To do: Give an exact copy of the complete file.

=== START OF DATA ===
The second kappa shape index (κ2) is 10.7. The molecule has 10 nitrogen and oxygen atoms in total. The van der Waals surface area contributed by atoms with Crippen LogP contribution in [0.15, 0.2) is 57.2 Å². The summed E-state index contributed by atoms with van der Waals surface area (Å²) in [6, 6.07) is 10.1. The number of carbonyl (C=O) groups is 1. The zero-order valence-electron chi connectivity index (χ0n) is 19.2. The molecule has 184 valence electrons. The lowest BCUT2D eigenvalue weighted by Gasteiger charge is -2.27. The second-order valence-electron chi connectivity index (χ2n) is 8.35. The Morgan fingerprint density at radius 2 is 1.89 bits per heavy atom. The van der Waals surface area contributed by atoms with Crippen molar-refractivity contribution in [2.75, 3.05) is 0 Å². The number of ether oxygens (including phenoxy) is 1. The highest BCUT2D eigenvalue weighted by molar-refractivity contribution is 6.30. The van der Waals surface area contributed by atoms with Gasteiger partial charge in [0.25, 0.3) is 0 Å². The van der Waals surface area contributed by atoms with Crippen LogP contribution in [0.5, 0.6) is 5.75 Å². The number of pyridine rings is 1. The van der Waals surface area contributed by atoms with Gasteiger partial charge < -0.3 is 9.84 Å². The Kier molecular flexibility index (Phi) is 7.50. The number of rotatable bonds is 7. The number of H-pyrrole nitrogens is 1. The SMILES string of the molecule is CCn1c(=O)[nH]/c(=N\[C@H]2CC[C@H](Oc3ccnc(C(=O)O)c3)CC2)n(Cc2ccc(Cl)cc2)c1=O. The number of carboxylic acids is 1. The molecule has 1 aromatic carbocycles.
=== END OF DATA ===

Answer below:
The second kappa shape index (κ2) is 10.7. The molecule has 10 nitrogen and oxygen atoms in total. The van der Waals surface area contributed by atoms with Crippen LogP contribution in [0.15, 0.2) is 57.2 Å². The summed E-state index contributed by atoms with van der Waals surface area (Å²) in [6, 6.07) is 10.1. The number of carbonyl (C=O) groups is 1. The zero-order valence-electron chi connectivity index (χ0n) is 19.2. The molecule has 184 valence electrons. The lowest BCUT2D eigenvalue weighted by Gasteiger charge is -2.27. The second-order valence-electron chi connectivity index (χ2n) is 8.35. The Morgan fingerprint density at radius 2 is 1.89 bits per heavy atom. The van der Waals surface area contributed by atoms with Crippen molar-refractivity contribution in [2.75, 3.05) is 0 Å². The number of ether oxygens (including phenoxy) is 1. The highest BCUT2D eigenvalue weighted by molar-refractivity contribution is 6.30. The van der Waals surface area contributed by atoms with Gasteiger partial charge in [0.25, 0.3) is 0 Å². The van der Waals surface area contributed by atoms with Crippen LogP contribution in [0.5, 0.6) is 5.75 Å². The number of pyridine rings is 1. The van der Waals surface area contributed by atoms with Gasteiger partial charge < -0.3 is 9.84 Å². The Kier molecular flexibility index (Phi) is 7.50. The number of rotatable bonds is 7. The number of H-pyrrole nitrogens is 1. The SMILES string of the molecule is CCn1c(=O)[nH]/c(=N\[C@H]2CC[C@H](Oc3ccnc(C(=O)O)c3)CC2)n(Cc2ccc(Cl)cc2)c1=O. The number of carboxylic acids is 1. The molecule has 1 aromatic carbocycles.